8. Ellen..Blessings to you for your genuineness and open heart to share from your deepest places.I have a grandson who is 10 with sever OCD and GAD.. his Nana (thats me) shares in both of those issues too..just not as intense as his.Today your blog gave my soul a smile on his behalf.He is struggling daily and at times I get so downcast for him..BUT you Ellen have given me much hope.This is where he needs to be right NOW.This will help him become the person God wants him to be..and you Ellen if you did not have OCD you would not be able to help so many others..You are truly a blessing..I have read other blogs you have posted but this is the first time I have replied.Thanks so very much young lady…xo..thankful nana

    Liked by 1 person

    1. Awhh, thank you so so much! Bless you for your heartfelt comment, it has truly made me smile inside. I wish all the best for you and your grandson, the strength you both have for tacking OCD is awesome. I shall keep you two in my thoughts.
      Best wishes x


  9. At first I didn’t want to leave a comment because I didn’t want to spread negativity. But I can’t forget what you wrote, so I’m writing a comment in the most respectful way.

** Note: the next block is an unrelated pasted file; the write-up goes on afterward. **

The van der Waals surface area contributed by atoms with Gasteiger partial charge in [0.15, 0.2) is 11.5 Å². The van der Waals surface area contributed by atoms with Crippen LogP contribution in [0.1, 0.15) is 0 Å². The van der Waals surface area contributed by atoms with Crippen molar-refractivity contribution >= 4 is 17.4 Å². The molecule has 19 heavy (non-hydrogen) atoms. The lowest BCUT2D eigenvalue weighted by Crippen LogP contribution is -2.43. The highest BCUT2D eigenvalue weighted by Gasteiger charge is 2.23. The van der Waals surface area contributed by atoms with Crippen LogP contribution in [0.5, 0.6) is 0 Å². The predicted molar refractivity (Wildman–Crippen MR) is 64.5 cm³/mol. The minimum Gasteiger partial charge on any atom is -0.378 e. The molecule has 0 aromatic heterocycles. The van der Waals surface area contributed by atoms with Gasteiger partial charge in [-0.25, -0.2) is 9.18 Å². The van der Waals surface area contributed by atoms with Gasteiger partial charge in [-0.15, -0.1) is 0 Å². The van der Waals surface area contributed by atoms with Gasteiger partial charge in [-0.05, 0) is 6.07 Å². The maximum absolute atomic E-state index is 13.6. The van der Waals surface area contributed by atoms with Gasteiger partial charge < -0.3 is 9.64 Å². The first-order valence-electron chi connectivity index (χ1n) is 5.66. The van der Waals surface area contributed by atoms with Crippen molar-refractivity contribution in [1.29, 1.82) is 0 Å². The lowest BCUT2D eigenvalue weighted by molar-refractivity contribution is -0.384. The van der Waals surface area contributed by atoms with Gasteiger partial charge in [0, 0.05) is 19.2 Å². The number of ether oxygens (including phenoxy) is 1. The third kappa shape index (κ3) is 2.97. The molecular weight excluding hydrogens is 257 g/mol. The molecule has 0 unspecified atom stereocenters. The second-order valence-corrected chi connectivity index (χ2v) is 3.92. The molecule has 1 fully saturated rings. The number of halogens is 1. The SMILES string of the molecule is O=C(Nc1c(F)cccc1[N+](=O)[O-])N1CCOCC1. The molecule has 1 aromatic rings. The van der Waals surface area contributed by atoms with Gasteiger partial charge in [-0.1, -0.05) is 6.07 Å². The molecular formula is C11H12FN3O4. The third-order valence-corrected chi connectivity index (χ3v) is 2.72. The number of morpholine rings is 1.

Sorry, but it sounds like you got used to feeling miserable. It sounds like you would miss a part of you if your OCD was gone. I used to suffer from OCD (I was diagnosed and got therapy), beat it and now it slowly comes back. And that is scary. Life is difficult enough, so why make it even harder?
    We all think too much. Did ever look at a carefree person and felt envious? Sometimes I don’t want to work on myself, analyze everything I do, talk about everything or have this little voice in my head (OCD). I don’t want to be shaped or influenced by my OCD. It is a like a tumor that needs to be removed. I don’t want to learn to cope with OCD, it simply needs TO GO AWAY.

    So if I could, I would never want to have OCD.


    1. Hi there, I completely respect and acknowledged your comment. If I’m honest, as more people have replied my view is changing a little and I completely get where you’re coming from.
      I do feel like I am quite entangled by my OCD at the moment, so this post is written quite influenced by it. Inevitably, I really would like my OCD to go away, I really would but I guess just with it being so persistent I end up feeling like it never will and so end up accepting it? Which I guess I shouldn’t do…gah I don’t know. Thank you for your comment though, it wasn’t disrespectful in any way.

      Liked by 1 person